Thanks for your quick reply. And if estradiol is above 50 pg/ml, is there anything to suppress this (e.g. aromatase inhibitor)?

  • Dr. Harris says:

    Thanks. I did read that, but can you use anastrazole and clomid in combination?

  • Dr. Harris says:

    Why do men on clomid gain weight? Do you think weight gain is to to water retention or something else?

    • maledoc says:

      Not everyone gains weight while taking clomiphene, but many men do, and for different reasons. Increasing muscle mass increases weight, and some men say that they’re hungrier and eat more.

  • harris says:

    Thanks. In your 20-year experience of using clomid in men, have you had any cases with liver tumors or any other cancers? Any other serious effects in long-term users based on your experience?

    • maledoc says:

      No, but without a well done, long-term study, I can’t be sure that there aren’t problems with long-term use. That’s why I counsel men that these studies haven’t been done, and let them make up their own minds. Someday, we’ll hopefully have long-term data.

  • Kim D. says:

    Dr NIederberger,
    Few questions here, I have searched all your blogs and have not seen the information elsewhere so I hope I’m not reasking anything.
    First, How would you expect to see sperm counts rise in accordance with tx? As the Testosterone level increases would you expect to see sperm counts doing the same or would you not expect to see changes in the sperm count until the total level is around/maintained in 600ng/dl range?
    Second, I recently heard a doctor stating that if the pitutary is fx than there is no reason why testosterone would cause a decrease in sperm production and that it is still able to be taken even while trying to conceive. Is there any truth to this, everything I have heard and researched seems to suggest that if a ouple is trying to conceive that testosterone should be avoided (that is the impression I get from your blog and knol post and other information).
    Third have you seen much success with sperm return after 5+ years of TRT? Are there any parameters you use for a cut off to say that in certain situations one would most likely not see a return or increase in sperm?
    Thank you for any information you can provide! Your blgs and other resources I have come across are wonderful!!!

    • maledoc says:

      The relationship between testosterone and sperm is different for each man, and depends on the underlying problem with testosterone production. I would encourage any man who is concerned about his testosterone and sperm to see a doctor for individualized treatment.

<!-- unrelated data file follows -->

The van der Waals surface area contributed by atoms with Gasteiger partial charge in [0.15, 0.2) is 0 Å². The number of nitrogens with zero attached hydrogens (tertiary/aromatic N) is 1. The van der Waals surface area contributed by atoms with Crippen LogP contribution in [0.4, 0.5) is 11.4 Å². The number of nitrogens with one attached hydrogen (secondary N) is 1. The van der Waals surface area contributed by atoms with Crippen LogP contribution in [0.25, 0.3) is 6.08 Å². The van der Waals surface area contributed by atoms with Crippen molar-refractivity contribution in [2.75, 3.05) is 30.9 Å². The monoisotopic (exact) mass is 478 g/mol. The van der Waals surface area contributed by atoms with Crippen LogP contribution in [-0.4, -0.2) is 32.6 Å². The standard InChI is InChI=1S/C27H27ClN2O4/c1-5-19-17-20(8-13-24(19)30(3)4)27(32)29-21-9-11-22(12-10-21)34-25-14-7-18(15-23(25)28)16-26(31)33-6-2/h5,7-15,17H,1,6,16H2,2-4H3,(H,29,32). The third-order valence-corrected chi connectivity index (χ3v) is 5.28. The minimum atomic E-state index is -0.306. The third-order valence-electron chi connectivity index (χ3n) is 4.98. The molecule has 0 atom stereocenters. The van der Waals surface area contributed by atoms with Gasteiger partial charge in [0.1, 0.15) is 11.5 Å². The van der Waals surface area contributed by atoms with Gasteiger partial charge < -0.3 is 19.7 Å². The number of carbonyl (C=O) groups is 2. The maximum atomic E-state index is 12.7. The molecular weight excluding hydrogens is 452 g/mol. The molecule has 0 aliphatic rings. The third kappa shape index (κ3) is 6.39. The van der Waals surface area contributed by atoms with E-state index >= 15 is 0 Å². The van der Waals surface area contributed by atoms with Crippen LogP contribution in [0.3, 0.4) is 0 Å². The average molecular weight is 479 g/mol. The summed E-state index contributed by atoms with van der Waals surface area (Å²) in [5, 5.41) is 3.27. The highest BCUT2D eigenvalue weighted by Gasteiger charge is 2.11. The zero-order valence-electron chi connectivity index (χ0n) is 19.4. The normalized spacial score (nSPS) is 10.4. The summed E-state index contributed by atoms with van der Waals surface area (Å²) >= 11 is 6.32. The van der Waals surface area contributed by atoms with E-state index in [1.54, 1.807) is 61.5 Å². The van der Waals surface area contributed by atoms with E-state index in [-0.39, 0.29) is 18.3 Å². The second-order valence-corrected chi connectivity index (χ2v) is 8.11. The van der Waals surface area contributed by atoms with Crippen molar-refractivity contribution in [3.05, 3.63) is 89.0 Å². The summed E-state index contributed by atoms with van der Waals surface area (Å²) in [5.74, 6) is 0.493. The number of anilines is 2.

• harris says:

    can clomid cause urge to urinate several times at night even though the bladder is not full?

    • maledoc says:

      That’s not a typical side effect of the medication. Any man experiencing the urge to urinate several times at night would be best served by a visit to a urologist.

  • Peter says:

    When using clomid for TRT, would you say in your experience that it is also effective for treating low T symptoms? I have heard conflicting reports concerning its helpfulness for symptom relief despite universal agreement that is raises T levels.

  • Dr S says:

    What is your take on exemestane used in place of clomid? Exemestane has shown no side effects when compared to clomid, in fact Exemestane mainatins IGF-1 levels in men and no effect on lipids.

    This isnt something i have prescribed, however i have been researching it ever since my patient brought it up in converstaion.

    I’ve seen warnings of Damage to sperm production from Exemestane use, But again studies seem to only be based on doses of 200times normal human administered doses.

    • Dr S says:

      as an adjuct to my previous post, rumour has it- but i cant find the evidence that exemestane is currently being used in fertility treament in men.

    • maledoc says:

      Hi Dr. S, exemestane is an aromatase inhibitor unlike clomiphene. The aromatase inhibitor with which I have the most experience is anastrozole, and I’ve written about it a bit on other posts on this blog.

  • Dr S says:

    letrozole also has studies indicating damage to sperm production if used.
    see study.

    i dont reccomend letrozole based on this study alone

    so going back to your blog, clomid or tamoxifen would be best for testosterone increases.

    clomid has shown itself to decrease in the LH response to LH-releasing hormone after a period of 6 weeks, tamoxifen does not for the same effect.

    is there a reason for your preference of clomid over tamoxifen apart from previous studies?

    • maledoc says:

      I’ve answered this a few times in other posts and comments, so you’ll want to peruse those. Mainly due to the majority of studies being performed with clomiphene.

      • Dr S says:

        yes i know you use clomid based on more studies being available for clomid- i have perused your bloods and replies-but the studies shown on the newer generation tamoxifem show that tamoxifen doesnt desensitise the body to LH, Clomid does- also tamoxifen requires 20 mg vs clomids 150mg for the same resultant testosterone increase ~150%

        Thought it would be of interest to you as a Dr specialising in mens health- i like to share my experiences with fellow Drs.